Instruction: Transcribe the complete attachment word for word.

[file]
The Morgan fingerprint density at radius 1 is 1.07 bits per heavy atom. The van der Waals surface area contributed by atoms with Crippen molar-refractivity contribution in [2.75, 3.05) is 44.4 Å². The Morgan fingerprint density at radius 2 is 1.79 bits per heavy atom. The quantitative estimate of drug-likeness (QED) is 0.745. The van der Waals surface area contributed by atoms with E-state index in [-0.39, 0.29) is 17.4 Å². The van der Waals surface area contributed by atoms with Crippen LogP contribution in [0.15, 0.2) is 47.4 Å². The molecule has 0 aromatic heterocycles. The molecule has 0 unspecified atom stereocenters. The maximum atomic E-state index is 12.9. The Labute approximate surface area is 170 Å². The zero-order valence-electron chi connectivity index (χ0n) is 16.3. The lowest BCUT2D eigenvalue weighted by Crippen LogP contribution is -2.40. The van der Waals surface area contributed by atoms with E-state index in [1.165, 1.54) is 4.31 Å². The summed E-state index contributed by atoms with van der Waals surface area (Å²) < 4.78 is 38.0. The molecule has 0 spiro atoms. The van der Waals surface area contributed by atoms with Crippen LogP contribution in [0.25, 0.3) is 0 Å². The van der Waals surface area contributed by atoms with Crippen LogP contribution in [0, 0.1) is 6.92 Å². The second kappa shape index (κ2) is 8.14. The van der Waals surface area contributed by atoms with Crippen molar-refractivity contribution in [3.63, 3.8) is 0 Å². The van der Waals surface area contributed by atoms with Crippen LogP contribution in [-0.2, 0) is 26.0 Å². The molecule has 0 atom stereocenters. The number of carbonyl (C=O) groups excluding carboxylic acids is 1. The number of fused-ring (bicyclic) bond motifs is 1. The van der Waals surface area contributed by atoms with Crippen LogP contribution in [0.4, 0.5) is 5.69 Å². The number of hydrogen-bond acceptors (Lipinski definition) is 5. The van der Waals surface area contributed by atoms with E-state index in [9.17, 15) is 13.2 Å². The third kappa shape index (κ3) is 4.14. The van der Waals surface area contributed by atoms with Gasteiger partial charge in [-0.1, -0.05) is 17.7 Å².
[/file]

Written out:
The Morgan fingerprint density at radius 1 is 1.07 bits per heavy atom. The van der Waals surface area contributed by atoms with Crippen molar-refractivity contribution in [2.75, 3.05) is 44.4 Å². The Morgan fingerprint density at radius 2 is 1.79 bits per heavy atom. The quantitative estimate of drug-likeness (QED) is 0.745. The van der Waals surface area contributed by atoms with E-state index in [-0.39, 0.29) is 17.4 Å². The van der Waals surface area contributed by atoms with Crippen LogP contribution in [0.15, 0.2) is 47.4 Å². The molecule has 0 aromatic heterocycles. The molecule has 0 unspecified atom stereocenters. The maximum atomic E-state index is 12.9. The Labute approximate surface area is 170 Å². The zero-order valence-electron chi connectivity index (χ0n) is 16.3. The lowest BCUT2D eigenvalue weighted by Crippen LogP contribution is -2.40. The van der Waals surface area contributed by atoms with E-state index in [1.165, 1.54) is 4.31 Å². The summed E-state index contributed by atoms with van der Waals surface area (Å²) < 4.78 is 38.0. The molecule has 0 spiro atoms. The van der Waals surface area contributed by atoms with Crippen LogP contribution in [0.25, 0.3) is 0 Å². The van der Waals surface area contributed by atoms with Crippen LogP contribution in [0, 0.1) is 6.92 Å². The second kappa shape index (κ2) is 8.14. The van der Waals surface area contributed by atoms with Crippen molar-refractivity contribution in [3.63, 3.8) is 0 Å². The van der Waals surface area contributed by atoms with Crippen LogP contribution in [-0.2, 0) is 26.0 Å². The molecule has 0 atom stereocenters. The number of carbonyl (C=O) groups excluding carboxylic acids is 1. The number of fused-ring (bicyclic) bond motifs is 1. The van der Waals surface area contributed by atoms with Crippen LogP contribution in [0.4, 0.5) is 5.69 Å². The number of hydrogen-bond acceptors (Lipinski definition) is 5. The van der Waals surface area contributed by atoms with E-state index in [9.17, 15) is 13.2 Å². The third kappa shape index (κ3) is 4.14. The van der Waals surface area contributed by atoms with Gasteiger partial charge in [-0.1, -0.05) is 17.7 Å².